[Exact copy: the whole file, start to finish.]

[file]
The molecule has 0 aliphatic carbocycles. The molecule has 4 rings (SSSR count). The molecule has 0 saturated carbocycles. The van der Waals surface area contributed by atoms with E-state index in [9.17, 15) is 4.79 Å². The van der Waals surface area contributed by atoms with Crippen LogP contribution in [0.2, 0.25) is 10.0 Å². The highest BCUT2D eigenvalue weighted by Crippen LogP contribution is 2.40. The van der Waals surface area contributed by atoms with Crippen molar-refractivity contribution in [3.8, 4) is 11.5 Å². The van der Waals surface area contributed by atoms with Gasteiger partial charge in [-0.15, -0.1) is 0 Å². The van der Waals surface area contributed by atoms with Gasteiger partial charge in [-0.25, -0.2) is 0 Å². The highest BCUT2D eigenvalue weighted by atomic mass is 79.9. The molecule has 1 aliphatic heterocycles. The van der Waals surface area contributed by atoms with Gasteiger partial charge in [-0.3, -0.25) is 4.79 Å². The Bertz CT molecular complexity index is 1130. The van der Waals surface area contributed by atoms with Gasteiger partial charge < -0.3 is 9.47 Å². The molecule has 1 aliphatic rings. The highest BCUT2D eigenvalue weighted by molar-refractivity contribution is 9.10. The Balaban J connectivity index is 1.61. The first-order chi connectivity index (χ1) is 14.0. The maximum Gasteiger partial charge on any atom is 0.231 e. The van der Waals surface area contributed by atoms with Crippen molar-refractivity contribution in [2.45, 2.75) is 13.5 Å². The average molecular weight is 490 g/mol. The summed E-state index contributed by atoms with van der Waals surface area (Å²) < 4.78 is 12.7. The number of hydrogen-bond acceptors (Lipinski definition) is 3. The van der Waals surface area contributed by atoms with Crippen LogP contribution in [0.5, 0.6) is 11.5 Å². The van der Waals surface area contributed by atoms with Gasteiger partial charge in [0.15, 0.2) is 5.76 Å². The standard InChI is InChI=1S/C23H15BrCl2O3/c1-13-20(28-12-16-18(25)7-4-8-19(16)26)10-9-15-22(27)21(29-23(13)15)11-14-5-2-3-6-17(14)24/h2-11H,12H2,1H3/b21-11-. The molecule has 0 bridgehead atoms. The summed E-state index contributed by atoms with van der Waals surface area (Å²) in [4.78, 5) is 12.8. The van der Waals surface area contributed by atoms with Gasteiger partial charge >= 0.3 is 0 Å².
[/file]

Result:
The molecule has 0 aliphatic carbocycles. The molecule has 4 rings (SSSR count). The molecule has 0 saturated carbocycles. The van der Waals surface area contributed by atoms with E-state index in [9.17, 15) is 4.79 Å². The van der Waals surface area contributed by atoms with Crippen LogP contribution in [0.2, 0.25) is 10.0 Å². The highest BCUT2D eigenvalue weighted by Crippen LogP contribution is 2.40. The van der Waals surface area contributed by atoms with Crippen molar-refractivity contribution in [3.8, 4) is 11.5 Å². The van der Waals surface area contributed by atoms with Gasteiger partial charge in [-0.15, -0.1) is 0 Å². The van der Waals surface area contributed by atoms with Gasteiger partial charge in [-0.25, -0.2) is 0 Å². The highest BCUT2D eigenvalue weighted by atomic mass is 79.9. The molecule has 1 aliphatic heterocycles. The van der Waals surface area contributed by atoms with Gasteiger partial charge in [-0.3, -0.25) is 4.79 Å². The Bertz CT molecular complexity index is 1130. The van der Waals surface area contributed by atoms with Gasteiger partial charge < -0.3 is 9.47 Å². The molecule has 1 aliphatic rings. The highest BCUT2D eigenvalue weighted by molar-refractivity contribution is 9.10. The Balaban J connectivity index is 1.61. The first-order chi connectivity index (χ1) is 14.0. The maximum Gasteiger partial charge on any atom is 0.231 e. The van der Waals surface area contributed by atoms with Crippen molar-refractivity contribution in [2.45, 2.75) is 13.5 Å². The average molecular weight is 490 g/mol. The summed E-state index contributed by atoms with van der Waals surface area (Å²) < 4.78 is 12.7. The number of hydrogen-bond acceptors (Lipinski definition) is 3. The van der Waals surface area contributed by atoms with Crippen LogP contribution in [0.5, 0.6) is 11.5 Å². The van der Waals surface area contributed by atoms with Gasteiger partial charge in [0.15, 0.2) is 5.76 Å². The standard InChI is InChI=1S/C23H15BrCl2O3/c1-13-20(28-12-16-18(25)7-4-8-19(16)26)10-9-15-22(27)21(29-23(13)15)11-14-5-2-3-6-17(14)24/h2-11H,12H2,1H3/b21-11-. The molecule has 0 bridgehead atoms. The summed E-state index contributed by atoms with van der Waals surface area (Å²) in [4.78, 5) is 12.8. The van der Waals surface area contributed by atoms with Gasteiger partial charge >= 0.3 is 0 Å².